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Beginner’s Guide to turbine jets

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Guide turbine Jets Beginner

Beginner’s Guide to turbine jets

Learn what it takes to join the turbine jet community
Article and photos by Peter Goldsmith
Featured in the June 2014 issue of Model Aviation.

Jets are one of the most aspirational and biggest growing segments in fixed-wing RC. Ten years ago, the buzz at the field was about 40% International Miniature Aerobatic Club (IMAC) type aircraft. People would boast, “I own a 40 percenter.” Today, the buzz is about jet turbines.

Most of the larger segments of RC are seeing event attendance stabilizing or reducing, but the jet community is seeing substantial growth. This is largely because jets are just so cool, and are now heavily supported by the explosion of decent-quality, highly prefinished ARFs. Turbine operation has become easier and there are more options for the consumer.

I see many of my old friends whom I competed against in F3A and IMAC gravitating toward jets. It’s fulfills our need to immerse ourselves in the hobby. It’s said that we are in tough economic times, but the jet community seems to still find a way to fund its projects and attend events.

Choosing a Model

You first need to determine how much you plan to spend. Although the cost of entering the jet scene has reduced dramatically in recent years, it’s still expensive. I use the term “emotional debt level,” which means how committed you are to investing on your next aircraft. If you only want to experiment, your emotional debt is low and you have an exploratory limit that you’re prepared to spend. If you want to immerse yourself, your emotional debt is high and you will be more willing to spend more.

Based on my experience, you get what you pay for. There are no cheap shortcuts. Invest in the best equipment you can afford—whether it is the airframe, turbine, radio equipment, servos, etc.—and you will be assured of greater success.

There are many airframe choices, so I will make suggestions based on my experiences. A great place to start for a first jet would be a BobCat or a KingCat. Both designs are great-flying, easy-to-set-up aircraft with basic systems incorporated for the entry-level jet pilot. They are in the higher price range, but are the pinnacle of jet engineering. If you’re emotionally committed to getting into jets, this is a great place to start.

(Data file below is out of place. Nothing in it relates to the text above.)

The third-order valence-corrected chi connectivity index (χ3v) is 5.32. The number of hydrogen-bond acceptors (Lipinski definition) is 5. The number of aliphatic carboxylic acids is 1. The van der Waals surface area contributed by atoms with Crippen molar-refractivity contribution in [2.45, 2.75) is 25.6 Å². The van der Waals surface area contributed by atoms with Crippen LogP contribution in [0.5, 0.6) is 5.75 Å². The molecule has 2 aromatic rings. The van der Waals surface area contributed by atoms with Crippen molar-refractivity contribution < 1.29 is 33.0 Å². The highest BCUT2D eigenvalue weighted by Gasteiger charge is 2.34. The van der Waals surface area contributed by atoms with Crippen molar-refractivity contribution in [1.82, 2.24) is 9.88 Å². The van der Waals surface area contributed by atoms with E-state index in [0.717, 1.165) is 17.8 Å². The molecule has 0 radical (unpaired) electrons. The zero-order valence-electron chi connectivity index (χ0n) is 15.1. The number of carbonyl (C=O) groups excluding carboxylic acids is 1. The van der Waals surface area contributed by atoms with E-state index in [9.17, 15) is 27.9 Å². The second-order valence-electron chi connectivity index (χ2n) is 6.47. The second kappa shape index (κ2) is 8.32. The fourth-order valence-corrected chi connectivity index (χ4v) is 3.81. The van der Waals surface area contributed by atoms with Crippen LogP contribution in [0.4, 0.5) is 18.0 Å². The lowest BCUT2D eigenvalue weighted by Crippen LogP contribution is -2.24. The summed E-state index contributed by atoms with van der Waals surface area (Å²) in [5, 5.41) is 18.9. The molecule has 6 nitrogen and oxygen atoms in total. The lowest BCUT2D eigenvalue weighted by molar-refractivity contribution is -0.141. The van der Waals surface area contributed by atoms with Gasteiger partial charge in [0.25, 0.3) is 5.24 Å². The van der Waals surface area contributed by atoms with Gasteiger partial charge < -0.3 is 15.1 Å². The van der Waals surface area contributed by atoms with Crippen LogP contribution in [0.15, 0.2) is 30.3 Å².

For those of you who want to try before you commit, the balsa ARF models are a less expensive alternative, but you must be resourceful in organizing the support equipment for completion and have savvy modeling skills. If your skill level is high and you’re comfortable flying faster aircraft, then Bandits and Shockwaves are great choices. They are slightly more complex and fly faster, yet are well engineered and have good service and support and offer spare parts.

If you want to try a Scale jet, I suggest most of the early jets or jet trainers. Scale jets are cool but they cost slightly more and are more complex. I currently own a Skymaster MB-339, a T-33, a BAe Hawk, and a Cougar. All of these jets are good aircraft with no bad tendencies and are supported by several worldwide distributors. If you’re a good pilot who knows someone who can teach you the basics, I recommend any of these models.

The basic airframe is generally 50% of the investment. Fuel cells, gear, tailpipes, radio equipment, and the turbine engine are additional expenses. The best jets have complete systems. They have their own gear, tanks, wheels, brakes, tailpipe and so on—all specifically designed for that aircraft. These manufacturers offer a “go fly package” which removes all of the guesswork and, in most cases, will save you some money.

Popular jet brands have a good network of field support. If you need a landing gear component, setup advice, or even someone to test-fly an aircraft, the companies have representatives at most of the larger jet events and are happy to accommodate your needs.

Beginner’s Guide to turbine jets

The author’s Skymaster BAe Hawk 100. A JetCat P120-SX powers this 37-pound Scale jet trainer. A Spektrum DX18 with a full telemetry system is used for guidance. Trailing link landing gear makes the Hawk ideal for grass fields.

Beginner’s Guide to turbine jets

The Skymaster F-9F Cougar’s docile handling characteristics make it a fantastic first Scale jet. It is powered by a JetCat P140-RX and weighs 39 pounds. Photo by Barry Vaught.

Importance of Waiver

The AMA regulates turbine use by requiring that each pilot have a turbine waiver. Although the process may seem simple and rudimentary, please take it seriously. Jets are complex model aircraft—treat them with respect. Even if you’re the most experienced, talented, and skilled RC pilot who has ever existed, you have some learning to do. You need to spend some time with an experienced jet pilot who can teach you the basics.

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